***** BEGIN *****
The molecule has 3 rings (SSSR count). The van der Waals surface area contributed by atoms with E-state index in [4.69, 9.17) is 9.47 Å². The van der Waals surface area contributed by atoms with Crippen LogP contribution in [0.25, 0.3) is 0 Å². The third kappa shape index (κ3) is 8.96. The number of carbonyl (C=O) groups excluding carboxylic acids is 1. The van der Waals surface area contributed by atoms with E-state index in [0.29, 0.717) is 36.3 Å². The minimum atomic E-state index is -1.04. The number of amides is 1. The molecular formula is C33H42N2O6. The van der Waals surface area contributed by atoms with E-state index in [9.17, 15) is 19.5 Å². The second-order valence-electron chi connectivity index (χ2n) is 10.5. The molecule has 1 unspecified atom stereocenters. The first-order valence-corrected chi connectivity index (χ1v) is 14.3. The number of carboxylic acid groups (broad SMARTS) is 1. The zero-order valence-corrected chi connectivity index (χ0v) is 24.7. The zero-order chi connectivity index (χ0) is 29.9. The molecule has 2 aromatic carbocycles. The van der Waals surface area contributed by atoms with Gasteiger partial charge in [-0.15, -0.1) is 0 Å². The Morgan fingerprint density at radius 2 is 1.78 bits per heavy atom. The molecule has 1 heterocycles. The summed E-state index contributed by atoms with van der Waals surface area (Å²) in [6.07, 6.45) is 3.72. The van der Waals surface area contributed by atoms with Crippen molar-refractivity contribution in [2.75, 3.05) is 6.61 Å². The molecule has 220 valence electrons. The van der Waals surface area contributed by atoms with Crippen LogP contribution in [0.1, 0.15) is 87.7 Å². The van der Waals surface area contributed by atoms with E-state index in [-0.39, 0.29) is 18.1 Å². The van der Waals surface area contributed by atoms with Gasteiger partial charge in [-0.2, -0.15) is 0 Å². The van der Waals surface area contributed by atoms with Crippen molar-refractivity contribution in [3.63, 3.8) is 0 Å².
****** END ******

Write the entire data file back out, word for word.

The molecule has 3 rings (SSSR count). The van der Waals surface area contributed by atoms with E-state index in [4.69, 9.17) is 9.47 Å². The van der Waals surface area contributed by atoms with Crippen LogP contribution in [0.25, 0.3) is 0 Å². The third kappa shape index (κ3) is 8.96. The number of carbonyl (C=O) groups excluding carboxylic acids is 1. The van der Waals surface area contributed by atoms with E-state index in [0.29, 0.717) is 36.3 Å². The minimum atomic E-state index is -1.04. The number of amides is 1. The molecular formula is C33H42N2O6. The van der Waals surface area contributed by atoms with E-state index in [9.17, 15) is 19.5 Å². The second-order valence-electron chi connectivity index (χ2n) is 10.5. The molecule has 1 unspecified atom stereocenters. The first-order valence-corrected chi connectivity index (χ1v) is 14.3. The number of carboxylic acid groups (broad SMARTS) is 1. The zero-order valence-corrected chi connectivity index (χ0v) is 24.7. The zero-order chi connectivity index (χ0) is 29.9. The molecule has 2 aromatic carbocycles. The van der Waals surface area contributed by atoms with Gasteiger partial charge in [-0.15, -0.1) is 0 Å². The Morgan fingerprint density at radius 2 is 1.78 bits per heavy atom. The molecule has 1 heterocycles. The summed E-state index contributed by atoms with van der Waals surface area (Å²) in [6.07, 6.45) is 3.72. The van der Waals surface area contributed by atoms with Crippen molar-refractivity contribution in [2.75, 3.05) is 6.61 Å². The molecule has 220 valence electrons. The van der Waals surface area contributed by atoms with Crippen LogP contribution in [0.1, 0.15) is 87.7 Å². The van der Waals surface area contributed by atoms with E-state index in [-0.39, 0.29) is 18.1 Å². The van der Waals surface area contributed by atoms with Gasteiger partial charge in [-0.2, -0.15) is 0 Å². The van der Waals surface area contributed by atoms with Crippen molar-refractivity contribution in [3.63, 3.8) is 0 Å².